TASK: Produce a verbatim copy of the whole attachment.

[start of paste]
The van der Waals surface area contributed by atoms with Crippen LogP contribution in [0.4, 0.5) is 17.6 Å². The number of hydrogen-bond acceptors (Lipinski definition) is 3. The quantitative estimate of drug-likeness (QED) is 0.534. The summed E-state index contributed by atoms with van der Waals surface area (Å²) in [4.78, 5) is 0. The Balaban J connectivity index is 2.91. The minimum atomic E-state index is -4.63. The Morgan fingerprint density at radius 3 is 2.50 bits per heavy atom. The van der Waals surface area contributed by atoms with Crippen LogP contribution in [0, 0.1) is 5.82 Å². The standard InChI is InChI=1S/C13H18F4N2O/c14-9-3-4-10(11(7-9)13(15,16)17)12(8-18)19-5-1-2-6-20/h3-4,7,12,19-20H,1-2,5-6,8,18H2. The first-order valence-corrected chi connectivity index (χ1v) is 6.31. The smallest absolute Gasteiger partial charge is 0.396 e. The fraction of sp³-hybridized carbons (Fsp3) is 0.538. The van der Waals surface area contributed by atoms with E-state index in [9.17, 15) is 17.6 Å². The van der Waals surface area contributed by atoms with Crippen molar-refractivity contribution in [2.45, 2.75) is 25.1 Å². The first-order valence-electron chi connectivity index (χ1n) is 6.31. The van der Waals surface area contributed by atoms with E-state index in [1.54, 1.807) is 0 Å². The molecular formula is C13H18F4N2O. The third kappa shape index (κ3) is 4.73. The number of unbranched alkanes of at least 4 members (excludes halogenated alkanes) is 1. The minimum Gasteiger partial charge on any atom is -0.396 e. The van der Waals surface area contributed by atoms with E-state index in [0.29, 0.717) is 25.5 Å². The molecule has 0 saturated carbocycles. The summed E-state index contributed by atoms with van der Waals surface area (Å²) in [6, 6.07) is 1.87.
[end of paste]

The van der Waals surface area contributed by atoms with Crippen LogP contribution in [0.4, 0.5) is 17.6 Å². The number of hydrogen-bond acceptors (Lipinski definition) is 3. The quantitative estimate of drug-likeness (QED) is 0.534. The summed E-state index contributed by atoms with van der Waals surface area (Å²) in [4.78, 5) is 0. The Balaban J connectivity index is 2.91. The minimum atomic E-state index is -4.63. The Morgan fingerprint density at radius 3 is 2.50 bits per heavy atom. The van der Waals surface area contributed by atoms with Crippen LogP contribution in [0, 0.1) is 5.82 Å². The standard InChI is InChI=1S/C13H18F4N2O/c14-9-3-4-10(11(7-9)13(15,16)17)12(8-18)19-5-1-2-6-20/h3-4,7,12,19-20H,1-2,5-6,8,18H2. The first-order valence-corrected chi connectivity index (χ1v) is 6.31. The smallest absolute Gasteiger partial charge is 0.396 e. The fraction of sp³-hybridized carbons (Fsp3) is 0.538. The van der Waals surface area contributed by atoms with E-state index in [9.17, 15) is 17.6 Å². The van der Waals surface area contributed by atoms with Crippen molar-refractivity contribution in [2.45, 2.75) is 25.1 Å². The first-order valence-electron chi connectivity index (χ1n) is 6.31. The van der Waals surface area contributed by atoms with E-state index in [1.54, 1.807) is 0 Å². The molecular formula is C13H18F4N2O. The third kappa shape index (κ3) is 4.73. The number of unbranched alkanes of at least 4 members (excludes halogenated alkanes) is 1. The minimum Gasteiger partial charge on any atom is -0.396 e. The van der Waals surface area contributed by atoms with E-state index in [0.29, 0.717) is 25.5 Å². The molecule has 0 saturated carbocycles. The summed E-state index contributed by atoms with van der Waals surface area (Å²) in [6, 6.07) is 1.87.